Water Future of South Asia: Divided by borders, connected by rivers – May 9, 2017

Tuesday 7 pm, May 9, 2017

Room 2-146

Speaker: Jayanta Bandyopadhyay

Jayanta Bandyopadhya, environmental activist and professor, author of fourteen critically acclaimed books, is the former head of the Center for Development and Environment Policy at the Indian Institute of Management Calcutta.

The Himalaya is the climate maker and water tower of Asia. Himalayan rivers feed the large economies of Bangladesh, China, India, Thailand, Vietnam, etc. About 3 billion people depend on waters from the Himalaya. The rivers are diverse and feed into the lives and livelihood of vast populations in the countries of South Asia – peaceful sharing of water across boundaries is therefore imperative.

Following the Look East policy of the Government of India, attention has been focused on the Brahmaputra and future options for its governance. Challenges include floods and erosion; hydro-power projects, possible transfer of water outside the basin, water-based transportation, and ecosystem services in all parts of the basin.

A trans-boundary organization among Bangladesh, Bhutan, and India is proposed for future governance of the Brahmaputra sub-basin.

Organized by:

Alliance for a Secular and Democratic South Asia

The South Asia Forum at MIT
Women’s and Gender Studies at MIT

Bangladesh and the Politics of Rights – Feb 19, 2017

Alliance for a Secular and Democratic South Asia


Bangladesh and the Politics of Rights

A talk by Sara Hossain

Sunday 2 PM, February 19, 2017
77 Mass Ave
Room 4-231

Bangladesh made significant strides in a number of areas since its emergence as a country in 1971, but its achievements have been marred by political instability and the suppression of civil and human rights. Attacks on workers, critics, and political opponents by state forces have seen a steady rise through different administrations. The latter meanwhile has failed to protect bloggers, publishers, and minorities from attacks by religious extremists. Often the only recourse to persecuted individuals and groups has been the work of independent lawyers, activists, and groups.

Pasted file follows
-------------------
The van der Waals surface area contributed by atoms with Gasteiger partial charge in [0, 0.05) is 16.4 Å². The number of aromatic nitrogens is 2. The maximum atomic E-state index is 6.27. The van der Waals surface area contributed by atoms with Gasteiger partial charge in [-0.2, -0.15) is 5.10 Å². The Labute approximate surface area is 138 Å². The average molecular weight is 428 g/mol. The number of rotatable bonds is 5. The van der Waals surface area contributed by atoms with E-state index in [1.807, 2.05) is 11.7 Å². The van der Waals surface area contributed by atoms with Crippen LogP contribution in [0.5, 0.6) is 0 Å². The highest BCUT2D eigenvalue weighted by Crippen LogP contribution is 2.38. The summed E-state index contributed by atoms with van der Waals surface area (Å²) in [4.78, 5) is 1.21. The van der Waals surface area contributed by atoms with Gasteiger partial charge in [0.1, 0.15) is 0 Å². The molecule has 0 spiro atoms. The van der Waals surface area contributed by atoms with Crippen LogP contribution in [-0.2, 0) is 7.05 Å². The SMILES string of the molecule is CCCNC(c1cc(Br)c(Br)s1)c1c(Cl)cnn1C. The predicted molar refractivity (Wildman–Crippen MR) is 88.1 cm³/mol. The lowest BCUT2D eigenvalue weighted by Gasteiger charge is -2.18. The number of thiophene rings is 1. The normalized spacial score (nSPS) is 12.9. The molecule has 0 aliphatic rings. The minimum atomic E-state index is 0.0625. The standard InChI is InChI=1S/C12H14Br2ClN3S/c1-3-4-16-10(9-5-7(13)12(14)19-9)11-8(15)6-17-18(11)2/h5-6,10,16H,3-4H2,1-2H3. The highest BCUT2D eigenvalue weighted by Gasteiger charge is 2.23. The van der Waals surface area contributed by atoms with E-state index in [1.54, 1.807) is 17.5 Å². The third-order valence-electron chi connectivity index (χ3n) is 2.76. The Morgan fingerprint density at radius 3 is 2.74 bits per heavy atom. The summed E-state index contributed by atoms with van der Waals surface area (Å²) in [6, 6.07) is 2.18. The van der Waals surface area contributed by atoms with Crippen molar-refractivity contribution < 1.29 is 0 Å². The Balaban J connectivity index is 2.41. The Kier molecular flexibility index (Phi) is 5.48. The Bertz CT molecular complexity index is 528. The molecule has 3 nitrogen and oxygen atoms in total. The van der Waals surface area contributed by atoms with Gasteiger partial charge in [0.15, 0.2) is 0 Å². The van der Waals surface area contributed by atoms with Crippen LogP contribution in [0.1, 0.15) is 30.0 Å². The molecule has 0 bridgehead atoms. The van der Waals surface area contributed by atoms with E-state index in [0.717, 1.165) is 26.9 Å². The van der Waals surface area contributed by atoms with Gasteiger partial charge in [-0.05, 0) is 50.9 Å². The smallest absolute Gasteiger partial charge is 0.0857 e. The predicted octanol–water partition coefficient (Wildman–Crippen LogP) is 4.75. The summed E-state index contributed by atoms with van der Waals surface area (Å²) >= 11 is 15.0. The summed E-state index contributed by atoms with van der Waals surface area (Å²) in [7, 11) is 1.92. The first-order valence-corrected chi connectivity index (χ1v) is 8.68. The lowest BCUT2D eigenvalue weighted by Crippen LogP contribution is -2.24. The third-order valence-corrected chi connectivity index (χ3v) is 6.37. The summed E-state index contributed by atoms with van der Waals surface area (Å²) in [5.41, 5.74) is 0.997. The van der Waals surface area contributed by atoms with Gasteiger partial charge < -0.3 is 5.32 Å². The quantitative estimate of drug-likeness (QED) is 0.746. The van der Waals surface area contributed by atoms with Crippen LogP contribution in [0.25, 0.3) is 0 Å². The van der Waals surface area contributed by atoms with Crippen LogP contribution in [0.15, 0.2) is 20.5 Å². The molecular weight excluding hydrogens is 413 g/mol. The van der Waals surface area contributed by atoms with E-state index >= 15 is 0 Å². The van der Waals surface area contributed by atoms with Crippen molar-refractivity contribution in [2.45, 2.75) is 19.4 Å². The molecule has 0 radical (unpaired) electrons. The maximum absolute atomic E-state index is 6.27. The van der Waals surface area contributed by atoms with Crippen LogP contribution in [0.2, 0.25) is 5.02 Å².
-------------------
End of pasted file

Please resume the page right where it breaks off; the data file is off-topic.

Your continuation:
Sara Hossain has consistently challenged discriminatory laws against women and secular activists, including “fatwa”s issued to mete out degrading and violent punishments to women and girls. She is a lawyer at the Supreme Court of Bangladesh and an honorary executive director of Bangladesh Legal Aid and Services Trust (BLAST). Her awards include the 2016 International Women of Courage Award, the Ananya Top Ten Leading Women Award in 2005, and the Human Rights Lawyer Award by The Lawyers Committee for Human Rights (now Human Rights First).


Women’s and Gender Studies Program
South Asia Forum at MIT

Book Presentation: Bil’in and The Nonviolent Resistance – Dec 1, 2016

Iyad Burnat

Thursday, December 1, 2016
7:00 PM @ Friends Meeting House 5 LongFellow Park, Cambridge, MA

Book Presentation: Bil’in and The Nonviolent Resistance